endophthalmitis, epilepsy or encephalitis. The five Protozoans; 1) Toxoplasma 
gondii, causes pneumonitis, hepatitis and encephalitis, 2) Balantidium, is 
mild, 3) Entamoeba histolyca, forms liver abscess, 4) Giardia lambia, is the 
cause of severe intestinal problems, 5) Cryptosporidium, causes explosive 
diarrhea and cramps, it was
first described in humans in 1976.

      The one fungi considered is Aspergillus, it causes inflamed tissues in 
bronchi, lungs, aural canal, skin and membranes of the eye, nose or urethra. 
It may also produce mycotic nodules in the lungs, liver, kidney and other 
(FR 54-P.5829 & Tabor's Cylopedic Medical Dictionary).

     It appears that in spite of EPA claims to the contrary not only is it 
not safe to harvest any food or feed crops 30 days after sludge has been 
used, it's not safe to grow crops on pollutant contaminated soil a year after 
sludge has been applied.
      According to  D. Strauch, who is with the Institute of Animal Medicine 
and Hygiene, University of Hohenhiem,  Salmonella has survived in forest 
stands between 424 and 820 days.  Although the EPA claims  that any one of 
the six alternatives for Class A pathogen reduction will prevent regrowth of 
Salmonella, an EPA- sponsored survey of distribution and marketed sludges in 
the U. S. (Yanko 1987) found that Salmonella was often present in 
PFRP-treated sludges and sludge products (13) (high- temperature composting, 
heat-drying, heat treatment, and thermophilic aerobic digestion). The 
conclusion of the author was that the occurrence of pathogenic bacteria in 
distributed and marketed sludge products represented a potential health 
hazard, but the extent of the health risk was unknown. 

     In 1994, Constantine Skanavis and William Yanko conducted a study of 
composted sewage sludge based soil amendments for potential risks of 
salmonellosis. They analyzed samples of composted sewage sludge, amendment 
materials added to the compost (bulking agents such as aged redwood, fir 
bark, redwood chips, rice hulls, and sawdust) and four bagged commercial 
sludge soil conditioner products representing different blends of materials 
for home garden use. These bagged products were designated Product A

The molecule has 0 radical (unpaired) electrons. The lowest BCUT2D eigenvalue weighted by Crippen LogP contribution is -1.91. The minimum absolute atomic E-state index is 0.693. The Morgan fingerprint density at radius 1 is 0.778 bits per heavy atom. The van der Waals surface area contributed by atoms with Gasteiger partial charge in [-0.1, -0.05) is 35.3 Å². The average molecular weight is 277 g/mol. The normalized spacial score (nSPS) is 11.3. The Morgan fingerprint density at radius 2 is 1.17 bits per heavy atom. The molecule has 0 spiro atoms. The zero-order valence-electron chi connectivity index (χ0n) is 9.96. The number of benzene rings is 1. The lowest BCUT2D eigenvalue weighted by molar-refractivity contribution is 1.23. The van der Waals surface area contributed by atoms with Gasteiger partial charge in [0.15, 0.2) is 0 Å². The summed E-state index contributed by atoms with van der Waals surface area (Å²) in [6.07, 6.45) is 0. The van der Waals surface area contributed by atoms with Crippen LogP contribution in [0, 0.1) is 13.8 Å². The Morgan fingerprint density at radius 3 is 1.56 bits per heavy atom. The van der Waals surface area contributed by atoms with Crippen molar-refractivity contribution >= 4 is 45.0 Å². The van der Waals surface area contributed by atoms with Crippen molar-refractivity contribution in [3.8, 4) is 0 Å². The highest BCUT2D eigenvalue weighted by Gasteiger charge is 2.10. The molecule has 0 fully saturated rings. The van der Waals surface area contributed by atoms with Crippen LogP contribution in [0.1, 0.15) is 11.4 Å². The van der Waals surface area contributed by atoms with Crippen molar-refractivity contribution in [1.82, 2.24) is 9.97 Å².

(recycled compost), Product B (made with rice hulls), Product C (made with 
wood chips) and Product D (made by modifying sludge with the addition of the 
company's proprietary formulation).

     All samples were tested for total and fecal coliforms and the presence 
of Salmonella. The average total and fecal coliform concentrations were 
significantly lower in the composted sludge compared to the four 
compost-based products.

Although there were no significant differences in total and fecal coliform 
concentrations among products A, B, and C, the average total and fecal 
concentrations in Product D were significantly higher than in A,B,C products 
and the bulking agents. Laboratory tests detected salmonella in the compost- 
based products but not in the compost material used to make the products. 
Thirty-six percent of Product D samples were positive for Salmonella. Product 
D also contained the highest average concentration of Salmonella. Product A 
was second with 27 percent and Products B and C were tied with 22 percents of 
the samples positive for Salmonella. Because Salmonella was detected in the 
sludge products but not in the compost, the authors retested (using another 
testing procedure) four samples that had been negative for Salmonella. 
Retesting resulted in detection of Salmonella in 2 of the 4 compost samples. 
The authors conclude that "compost-based products could, in specific 
represent a source of Salmonella infection. This study, therefore, points to